Christopher West has once again given us a book that presents points from Pope John Paul II’s Theology of the Body, in an approachable, easy to read book. Saint Augustine said “Our life is a gymnasium of desire.” The question becomes what do we do with our desire?
From the first pages of Fill These Hearts: God, Sex, and the Universal Longing, the author opens with an interesting point that human longing or desire is not limited to only romantic love or sexual desire. This eros is the desire within us that seeks love and ultimately the eternal love of God . As Christopher states , “Part of that longing for completeness is in fact our sexual identity. A male’s body makes no sense of itself and the same for the female’s body. Together they are complete and the ultimate answer to that inner longing.” Was this a random evolutionary act or the fact that a loving God is trying to tell us who we are by creating us this way? This book attempts to explain that.
The book itself is divided into three parts “Desire, Design and Destiny.” I found the most interesting part to be the first part. When it comes to addressing these longings Christopher points out that we have three choices or “gospels” as he calls them.
1 – The Starvation Diet Gospel. Based on the heresy of Jansenism this “gospel” believes in ignoring the desire and hoping it goes away. These followers are stoic choosing to avoid the pain of desire by effectively trying to shut desire down. This leads to death by malnutrition so to speak.
2 – The Fast Food Gospel. This “gospel” pursues non-committed, pregnancy free, sexual indulgence with the end result of immediate gratification. Those who follow this are addicts who gorge themselves to appease their desires. In the end this poisons our system with “unhealthy food”.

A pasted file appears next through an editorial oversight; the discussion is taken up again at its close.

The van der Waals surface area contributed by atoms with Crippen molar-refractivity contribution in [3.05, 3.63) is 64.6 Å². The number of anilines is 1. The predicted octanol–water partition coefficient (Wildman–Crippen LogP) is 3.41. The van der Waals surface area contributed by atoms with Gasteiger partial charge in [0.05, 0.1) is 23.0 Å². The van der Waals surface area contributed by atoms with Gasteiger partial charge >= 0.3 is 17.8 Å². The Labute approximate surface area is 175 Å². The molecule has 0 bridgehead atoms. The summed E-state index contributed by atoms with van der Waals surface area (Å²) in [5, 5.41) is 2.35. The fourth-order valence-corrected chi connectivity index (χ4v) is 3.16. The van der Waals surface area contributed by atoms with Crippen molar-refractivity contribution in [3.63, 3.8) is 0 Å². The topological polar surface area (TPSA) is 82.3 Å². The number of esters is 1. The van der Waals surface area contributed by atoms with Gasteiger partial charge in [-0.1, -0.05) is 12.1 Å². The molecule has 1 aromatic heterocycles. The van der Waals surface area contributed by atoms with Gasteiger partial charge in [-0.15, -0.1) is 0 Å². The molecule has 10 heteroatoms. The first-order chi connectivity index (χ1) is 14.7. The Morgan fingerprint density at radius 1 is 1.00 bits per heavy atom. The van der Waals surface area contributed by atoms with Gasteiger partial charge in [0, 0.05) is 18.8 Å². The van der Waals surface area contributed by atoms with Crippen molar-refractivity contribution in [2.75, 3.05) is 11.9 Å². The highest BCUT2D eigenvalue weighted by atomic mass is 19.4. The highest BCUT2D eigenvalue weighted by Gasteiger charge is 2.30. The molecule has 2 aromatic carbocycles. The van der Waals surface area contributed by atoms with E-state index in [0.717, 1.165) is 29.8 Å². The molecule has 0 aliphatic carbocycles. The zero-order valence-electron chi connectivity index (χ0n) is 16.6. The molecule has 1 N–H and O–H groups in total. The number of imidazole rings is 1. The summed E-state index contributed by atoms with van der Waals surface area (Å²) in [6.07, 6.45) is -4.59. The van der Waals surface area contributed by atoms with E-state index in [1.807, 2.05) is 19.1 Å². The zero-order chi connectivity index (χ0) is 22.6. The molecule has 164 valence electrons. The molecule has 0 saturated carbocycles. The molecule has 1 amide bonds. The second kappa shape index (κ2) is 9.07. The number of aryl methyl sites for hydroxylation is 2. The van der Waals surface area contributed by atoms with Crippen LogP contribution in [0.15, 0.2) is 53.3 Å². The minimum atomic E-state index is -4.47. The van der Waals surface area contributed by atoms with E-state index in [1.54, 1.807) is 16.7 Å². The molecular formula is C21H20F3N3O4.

3 – The Banquet. This is the ultimate prize where in the end we fulfill our destiny knowing we will obtain the true happiness of eternity with God. These followers are mystics in a sense, who deal with daily pain of desire knowing the reward that comes in the end.
Throughout the book Christopher uses sound theological evidence from Popes, Saints and Scripture. He also intermixes musical references from cultural icons like U2, Bruce Springsteen and John Mayer at the beginning of each chapter. Additionally he sprinkles movie references throughout. This in no way takes away from the book but instead roots it deeply in our modern world.
This is the first of Mr. West’s book I have read, I hope to change that as it was a very well written book. It was easy to read and comes in at 176 pages in length. I know that Christopher is well versed in the Theology of the Body and it shows in this book. If you have any interest at all in John Paul the Greats Theology of the Body this book would be an excellent choice.
I received this book for free from WaterBrook Multnomah Publishing Group for this review.